TDS Frequently Asked Questions
Total Dissolved Solids are measured by letting liquid samples pass through a filter. Some solids are left on the filter, but dissolved solids go through the filter and remain in the liquid. This liquid is placed into a pre-weighed ceramic crucible (bowl), placed in an oven at 180˚ C for 1 hour, removed and cooled. Once the crucible has cooled, it is then weighed again. The weights of the crucible are then subtracted to determine the TDS in mg/l.
A few processes such as electro dialysis reversal and reverse osmosis can remove TDS (salts) from wastewaters. Reverse osmosis is the most commonly used of these. Reverse osmosis is a process wherein water is forced through a membrane with extremely small pores, or openings of approximately 0.0001 microns.
A process for the removal of suspended, colloidal and particulate matter from liquid, with various pore sizes depending on the desired treatment. Microfiltration has the largest pore sizes, whereas Reverse Osmosis has the smallest relative to the four types illustrated below:
Microfiltration is a filtration process where contaminated fluid is passed through a special pore-sized membrane, approximately 0.1000 to 0.2000 microns, to remove microorganisms and suspended particles.
Reverse osmosis is a filtration process; the membrane (filter) size is approximately 0.0001 microns. (5). Because of the filter size being so small, and layer upon layer, pressure must be applied to force the water through these membranes. These membranes collect minerals (salts) on one side. While on the other side, clean water is the end product. To put the R/O process and membranes into perspective, when you brew coffee, you use a one-layer filter that can have a pore size of 5 to 100 microns. An R/O membrane has much smaller openings, (an understatement!), and a number of layers. In addition, while gravity is used when brewing your coffee, pressure is applied to an R/O filter to push the water through the multitude of layers and small pore sizes. See the below diagram.
Cherokee’s current plant is a Biological Wastewater Treatment Facility. In a biological process, ammonia, nitrates, and phosphorus are reduced through aeration and naturally occurring microbiological chemical reactions. Another aspect of this type of treatment is the removal of total suspended solids, and other undesirable components. This process is completed through coagulation and sedimentation and makes up what is referred to as biomass. Once the biomass has settled it is removed to another part of the treatment process. The current plant was not designed to remove total dissolved solids (TDS) and currently only removes approximately 5 %.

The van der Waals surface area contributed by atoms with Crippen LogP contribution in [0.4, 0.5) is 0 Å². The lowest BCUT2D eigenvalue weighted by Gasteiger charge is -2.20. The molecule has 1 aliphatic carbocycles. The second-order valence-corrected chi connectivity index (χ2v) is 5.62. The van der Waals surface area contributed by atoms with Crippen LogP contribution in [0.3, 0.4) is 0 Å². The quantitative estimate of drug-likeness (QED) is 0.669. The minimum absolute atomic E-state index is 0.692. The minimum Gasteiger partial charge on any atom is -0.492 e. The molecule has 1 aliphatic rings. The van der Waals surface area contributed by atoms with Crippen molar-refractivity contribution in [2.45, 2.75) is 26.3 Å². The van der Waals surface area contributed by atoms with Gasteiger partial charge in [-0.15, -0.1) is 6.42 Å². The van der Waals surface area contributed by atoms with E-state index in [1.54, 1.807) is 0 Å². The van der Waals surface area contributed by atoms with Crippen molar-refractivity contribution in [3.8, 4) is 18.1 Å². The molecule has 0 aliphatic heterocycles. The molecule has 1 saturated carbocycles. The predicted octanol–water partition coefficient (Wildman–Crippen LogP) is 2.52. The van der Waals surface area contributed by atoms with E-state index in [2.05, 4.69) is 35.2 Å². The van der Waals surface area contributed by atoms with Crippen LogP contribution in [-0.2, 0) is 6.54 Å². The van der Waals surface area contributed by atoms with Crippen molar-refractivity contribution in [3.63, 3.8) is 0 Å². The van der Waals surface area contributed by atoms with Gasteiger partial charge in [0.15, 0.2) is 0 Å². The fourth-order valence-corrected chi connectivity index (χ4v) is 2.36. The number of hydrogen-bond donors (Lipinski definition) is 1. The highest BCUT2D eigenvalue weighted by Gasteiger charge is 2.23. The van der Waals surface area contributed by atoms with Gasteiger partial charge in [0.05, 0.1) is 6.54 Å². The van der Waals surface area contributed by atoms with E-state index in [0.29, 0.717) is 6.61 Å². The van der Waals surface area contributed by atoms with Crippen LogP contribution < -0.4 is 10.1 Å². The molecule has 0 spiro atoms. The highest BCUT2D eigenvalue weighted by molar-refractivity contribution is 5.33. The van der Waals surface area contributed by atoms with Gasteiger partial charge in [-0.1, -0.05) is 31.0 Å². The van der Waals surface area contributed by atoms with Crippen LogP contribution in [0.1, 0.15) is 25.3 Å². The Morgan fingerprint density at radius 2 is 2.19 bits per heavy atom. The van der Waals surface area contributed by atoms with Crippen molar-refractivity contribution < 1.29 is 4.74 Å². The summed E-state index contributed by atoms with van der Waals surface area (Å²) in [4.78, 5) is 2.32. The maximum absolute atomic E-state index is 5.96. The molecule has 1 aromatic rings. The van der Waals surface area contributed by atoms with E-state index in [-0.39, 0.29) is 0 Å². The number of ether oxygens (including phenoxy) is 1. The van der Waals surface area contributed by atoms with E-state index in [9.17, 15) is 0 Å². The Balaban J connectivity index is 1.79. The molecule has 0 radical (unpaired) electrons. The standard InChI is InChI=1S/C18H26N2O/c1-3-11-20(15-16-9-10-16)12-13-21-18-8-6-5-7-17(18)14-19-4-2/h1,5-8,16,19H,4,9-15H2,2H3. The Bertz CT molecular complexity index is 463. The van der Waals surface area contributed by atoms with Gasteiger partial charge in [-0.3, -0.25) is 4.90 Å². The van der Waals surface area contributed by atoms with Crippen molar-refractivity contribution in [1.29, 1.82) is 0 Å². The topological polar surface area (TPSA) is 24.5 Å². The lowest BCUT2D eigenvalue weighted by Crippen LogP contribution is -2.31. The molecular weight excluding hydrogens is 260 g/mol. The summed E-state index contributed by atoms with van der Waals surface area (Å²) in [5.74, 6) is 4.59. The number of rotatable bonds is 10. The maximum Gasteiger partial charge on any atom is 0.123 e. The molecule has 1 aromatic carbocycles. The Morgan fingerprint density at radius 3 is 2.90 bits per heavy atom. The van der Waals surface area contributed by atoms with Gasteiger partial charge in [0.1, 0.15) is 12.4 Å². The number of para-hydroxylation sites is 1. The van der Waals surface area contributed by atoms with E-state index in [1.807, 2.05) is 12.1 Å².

Typically, a plants design is submitted to the state regulatory agency. In our case, the plant design was based on Preliminary Effluent Limits (PEL’s) issued in 2006 by Colorado’s Water Quality Control Division (WQCD). In 2007, the WQCD approved the design for meeting the PEL’s, which did not include a total dissolved solids (TDS) limit at that time. With that design approval, construction for the plant broke ground in 2008. On August 21, 2009, Cherokee applied for a state discharge permit, and that was approved on May 13, 2010, only months before receiving flows in June 2010. It was only then that a new requirement was imposed, limiting TDS to only 400 mg/l. Unfortunately, the plant had not been designed for TDS removal. If in the designers had been aware of the TDS limit in 2007, they could have designed the plant for treatment of total dissolved solids.
Metal plating and powder coating industries are within the district’s boundaries.